The Art of Noise

By Zebrowski, Carl | America in WWII, February 2014 | Go to article overview

The Art of Noise


Zebrowski, Carl, America in WWII


THE EARLY 1940S were noisy years. Factories were humming, bombs bursting, planes buzzing overhead, cars rumbling down streets, and radios blaring. Part of the racket was war. Part was simply the modern age. All of it was music to the ears of John Cage.

You'd expect an unusual aesthetic sensibility in an artist who studied music with experimental composers. By the time the world kicked industrial production into high gear to churn out ships, planes, bullets, and other war necessities, Cage was about 30 and was busy becoming an experimental composer in his own right. Through the war years, he wrote more than three dozen pieces, mostly percussion-oriented accompaniments for dance that are not often recognized these days by their titles. His rhythmic focus in these works mitigated a substantial musical shortcoming of his: "I can't keep a tune," he said. "In fact I have no talent for music."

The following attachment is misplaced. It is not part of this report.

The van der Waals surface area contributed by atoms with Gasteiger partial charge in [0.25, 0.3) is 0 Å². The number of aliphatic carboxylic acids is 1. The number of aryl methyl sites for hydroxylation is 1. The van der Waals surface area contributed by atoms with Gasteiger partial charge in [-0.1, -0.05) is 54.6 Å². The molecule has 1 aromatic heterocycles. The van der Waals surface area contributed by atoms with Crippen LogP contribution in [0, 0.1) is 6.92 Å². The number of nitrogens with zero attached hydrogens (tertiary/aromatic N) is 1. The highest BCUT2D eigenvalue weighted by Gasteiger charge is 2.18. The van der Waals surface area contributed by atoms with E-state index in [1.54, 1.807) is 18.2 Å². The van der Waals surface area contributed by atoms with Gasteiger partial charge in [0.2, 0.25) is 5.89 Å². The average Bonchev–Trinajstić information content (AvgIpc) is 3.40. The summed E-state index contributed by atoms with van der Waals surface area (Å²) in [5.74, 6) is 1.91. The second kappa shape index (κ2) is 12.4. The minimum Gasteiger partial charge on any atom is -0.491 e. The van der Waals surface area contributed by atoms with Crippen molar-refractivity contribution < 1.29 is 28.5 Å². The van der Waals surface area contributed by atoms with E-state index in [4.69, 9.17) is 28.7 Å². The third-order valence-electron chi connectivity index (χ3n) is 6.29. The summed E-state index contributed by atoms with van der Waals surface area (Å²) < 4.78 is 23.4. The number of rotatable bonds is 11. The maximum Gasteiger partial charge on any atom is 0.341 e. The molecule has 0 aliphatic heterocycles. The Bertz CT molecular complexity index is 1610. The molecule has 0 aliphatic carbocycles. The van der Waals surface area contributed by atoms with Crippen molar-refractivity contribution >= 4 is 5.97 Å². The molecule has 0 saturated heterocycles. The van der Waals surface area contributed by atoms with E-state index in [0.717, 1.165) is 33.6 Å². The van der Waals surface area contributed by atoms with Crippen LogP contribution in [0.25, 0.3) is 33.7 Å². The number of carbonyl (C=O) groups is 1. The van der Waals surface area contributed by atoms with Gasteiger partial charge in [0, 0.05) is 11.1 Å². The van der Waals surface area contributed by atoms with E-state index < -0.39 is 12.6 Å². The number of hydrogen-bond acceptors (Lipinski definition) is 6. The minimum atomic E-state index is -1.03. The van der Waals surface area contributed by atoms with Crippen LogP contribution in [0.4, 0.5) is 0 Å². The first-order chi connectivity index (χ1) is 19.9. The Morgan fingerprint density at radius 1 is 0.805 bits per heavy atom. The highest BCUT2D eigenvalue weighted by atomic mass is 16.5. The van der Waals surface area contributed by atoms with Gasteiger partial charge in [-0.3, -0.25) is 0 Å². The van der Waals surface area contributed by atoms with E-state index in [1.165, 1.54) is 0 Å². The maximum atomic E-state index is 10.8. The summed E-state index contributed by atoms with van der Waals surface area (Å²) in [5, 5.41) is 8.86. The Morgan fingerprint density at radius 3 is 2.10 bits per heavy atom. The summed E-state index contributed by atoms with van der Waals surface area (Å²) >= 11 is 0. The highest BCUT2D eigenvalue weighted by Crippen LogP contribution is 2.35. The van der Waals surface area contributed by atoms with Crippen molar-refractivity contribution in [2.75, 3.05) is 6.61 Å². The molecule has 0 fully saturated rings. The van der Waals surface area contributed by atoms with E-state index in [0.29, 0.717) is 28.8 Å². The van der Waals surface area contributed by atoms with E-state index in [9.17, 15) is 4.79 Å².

Cage's wartime pieces reverberated with "prepared piano"--a piano that might be described as deliberately made noisy. Cage's own invention, prepared piano was a standard piano whose strings were rigged with paper, rubber bands, and other materials to produce clanky or buzzy percussive sounds. For his 1942 work And the Earth Shall Bear Again, for example, screws were attached to the strings of 10 notes and strips of wool weaved through another octave and a half. Many listeners heard mere noise in these pieces and no hint of rhyme or reason. …

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